Written by Alison MacLeod
Review by Mandy Jenkinson

D.H. Lawrence, Jackie Kennedy and J. Edgar Hoover might seem unlikely bedfellows, but in this wonderfully compelling novel, their stories are interwoven to great and sometimes surprising effect. Tenderness was the original title of Lawrence’s inflammatory novel Lady Chatterley’s Lover, and it is that book which is the backdrop to and inspiration for this multi-layered novel. There is enough material here for a number of books, but MacLeod has expertly drawn all the threads together into one very satisfying tale.

‘The Exile’ opens the novel at the end of Lawrence’s life and explores his life, ambition and writings amongst his friends and family, many of whom became models for the novel—often to their consternation. This part offers the reader real insight into Lawrence’s sometime difficult character and his relationships with others, including his wife, Frieda. The second narrative thread— ‘The Subversive’—follows Jackie Kennedy in the run-up to the 1960 presidential election, won of course by her husband JFK. Concerned for the fate of Lady Chatterley’s Lover in the U.S. she attends the American trial, necessarily incognito, but is spotted by a fictional FBI agent and photographed, with this possibly incendiary photograph becoming ammunition in J. Edgar Hoover’s machinations to take down her husband, a sinister and shameful episode in U.S. history.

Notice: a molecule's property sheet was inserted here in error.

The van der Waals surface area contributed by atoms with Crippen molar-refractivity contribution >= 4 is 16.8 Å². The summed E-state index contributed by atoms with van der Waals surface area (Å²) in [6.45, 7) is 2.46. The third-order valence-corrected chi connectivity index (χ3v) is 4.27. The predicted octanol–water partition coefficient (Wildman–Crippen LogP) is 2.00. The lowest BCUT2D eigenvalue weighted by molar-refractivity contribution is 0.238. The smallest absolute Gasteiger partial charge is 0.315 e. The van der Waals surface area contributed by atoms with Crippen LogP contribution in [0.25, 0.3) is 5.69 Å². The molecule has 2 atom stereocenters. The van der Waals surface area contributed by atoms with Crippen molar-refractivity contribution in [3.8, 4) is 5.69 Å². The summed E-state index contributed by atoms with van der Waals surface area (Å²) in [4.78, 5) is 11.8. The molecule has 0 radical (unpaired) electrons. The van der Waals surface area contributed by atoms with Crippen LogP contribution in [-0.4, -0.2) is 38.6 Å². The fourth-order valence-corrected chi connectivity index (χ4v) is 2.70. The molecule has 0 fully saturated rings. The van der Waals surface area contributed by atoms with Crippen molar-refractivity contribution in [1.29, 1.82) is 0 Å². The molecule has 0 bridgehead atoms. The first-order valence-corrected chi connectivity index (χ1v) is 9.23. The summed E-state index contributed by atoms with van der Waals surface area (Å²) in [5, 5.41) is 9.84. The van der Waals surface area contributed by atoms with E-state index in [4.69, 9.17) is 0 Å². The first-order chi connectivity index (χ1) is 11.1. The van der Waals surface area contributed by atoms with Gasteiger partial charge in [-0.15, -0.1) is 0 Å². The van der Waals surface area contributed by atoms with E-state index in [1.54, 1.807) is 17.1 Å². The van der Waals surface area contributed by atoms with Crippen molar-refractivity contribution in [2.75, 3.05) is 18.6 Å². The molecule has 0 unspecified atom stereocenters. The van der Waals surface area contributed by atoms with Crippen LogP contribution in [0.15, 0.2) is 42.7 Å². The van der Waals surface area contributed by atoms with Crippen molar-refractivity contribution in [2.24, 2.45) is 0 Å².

The third part of the book covers the infamous British trial in 1960 and brings back many of the people who knew Lawrence earlier in life, including some whom he offended. This fusion of fiction and non-fiction is gripping and convincing, and the result is a seriously ambitious novel that succeeds brilliantly. How much is true, how much fiction? Readers will have to do their own research, but this creative and original work is a fabulous piece of writing, which I thoroughly enjoyed.